In the middle of the coldest February on record, I decided to load up the van and take my wife and kids on a short road-trip to the grand re-opening of Richie Knucklez arcade in Flemington, New Jersey.
Because this was a last minute decision, we only planned on being away one night. That meant we would drive 16 hours total to get about 5 hours of arcade time. My kids were pumped, I was pumped, my wife was wondering what craziness I was going to get us all into.
I booked the hotel, let Richie know we were coming, and headed for the border. We arrived at our Hotel, unpacked, then headed over to the Arcade.
We were warmly welcomed by Ed the Human Killscreen, who told us the games were on freeplay mode and the price of admission was $10 per person. I slipped him some monopoly money and maple syrup and we were ushered in to the main area.
I saw some familiar faces and introduced my family. Everyone was smiling and having a great time. Richie was racing around like a Tasmanian devil, grabbing keys and tools and parts.
When he saw me he shouted "Bill! Glad you made it!" and he gave me a big hug. I introduced him to my kids who were very excited to finally meet him.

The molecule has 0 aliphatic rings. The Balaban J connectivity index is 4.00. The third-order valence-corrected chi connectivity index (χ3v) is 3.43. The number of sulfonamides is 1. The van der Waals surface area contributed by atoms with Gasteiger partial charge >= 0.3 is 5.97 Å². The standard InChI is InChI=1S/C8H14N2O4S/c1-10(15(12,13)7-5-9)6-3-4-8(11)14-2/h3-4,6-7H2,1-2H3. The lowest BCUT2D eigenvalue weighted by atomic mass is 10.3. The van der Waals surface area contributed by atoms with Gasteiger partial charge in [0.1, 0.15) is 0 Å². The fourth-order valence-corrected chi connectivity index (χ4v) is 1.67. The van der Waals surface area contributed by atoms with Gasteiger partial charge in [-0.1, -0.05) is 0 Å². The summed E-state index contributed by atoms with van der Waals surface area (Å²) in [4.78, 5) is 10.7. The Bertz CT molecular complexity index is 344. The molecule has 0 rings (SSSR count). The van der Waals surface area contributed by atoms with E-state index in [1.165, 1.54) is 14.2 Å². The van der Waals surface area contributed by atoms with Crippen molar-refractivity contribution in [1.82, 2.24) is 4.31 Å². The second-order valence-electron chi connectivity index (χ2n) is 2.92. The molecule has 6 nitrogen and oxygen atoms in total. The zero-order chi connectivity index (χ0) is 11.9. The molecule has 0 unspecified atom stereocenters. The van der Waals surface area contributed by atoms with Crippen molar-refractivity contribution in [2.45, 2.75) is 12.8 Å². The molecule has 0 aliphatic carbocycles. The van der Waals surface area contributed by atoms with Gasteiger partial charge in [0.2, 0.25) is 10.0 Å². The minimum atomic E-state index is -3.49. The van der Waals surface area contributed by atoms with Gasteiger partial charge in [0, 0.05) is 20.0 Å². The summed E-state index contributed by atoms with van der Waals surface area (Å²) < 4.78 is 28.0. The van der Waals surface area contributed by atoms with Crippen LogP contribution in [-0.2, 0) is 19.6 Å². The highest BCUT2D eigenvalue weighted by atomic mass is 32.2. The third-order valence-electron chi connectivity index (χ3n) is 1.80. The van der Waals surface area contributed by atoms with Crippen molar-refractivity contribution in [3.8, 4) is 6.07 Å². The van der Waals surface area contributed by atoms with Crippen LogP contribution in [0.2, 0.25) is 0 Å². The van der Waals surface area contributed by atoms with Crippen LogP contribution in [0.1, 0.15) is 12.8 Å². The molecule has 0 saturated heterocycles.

The first 20 minutes of the night were a bit of a blur for me. So many cool games, such a warm atmosphere. I don't think the heat was turned on, as people were still wearing their coats. Being Canadian, I had to take mine off just to show off. It wasn't that bad actually; the games pump out a lot of heat.
I was so happy to see my kids playing the games, especially pinball. They have no bias towards the older machines that I had when I was growing up. I never liked (appreciated) the pins with wooden rails, or simple bells for sounds. That was then. I have since gained appreciation for their beauty and how fun they are to play. Of course Richie has modern machines as well, including my all time favorite Pinbot.
Right in the middle of all this, Todd Tuckey showed up with his camera crew and did his usual comical walk through. He made quite an impression on my son Isaac. They chatted on camera for a while and exchanged trading cards. It made me proud to see how thoughtful Isaac was being by giving Todd a signed card as well.
So, why do I think road trips are important? There are several reasons. You get to spend time with your loved ones all the way there and back, you get to have fun seeing friends you don't get to see very often, but most importantly you get to support your good friends who are out there busting themselves to find, restore, and preserve these beautiful and endangered machines. Arcade owners give to the community out of passion and love for the games and the players. We need to show them our appreciation and support them any way we can. Even if it means driving 8 hours one way, and getting bogged down in a giant snowstorm on the way back.
Why are you still reading this? Go to an arcade and drop a few coins!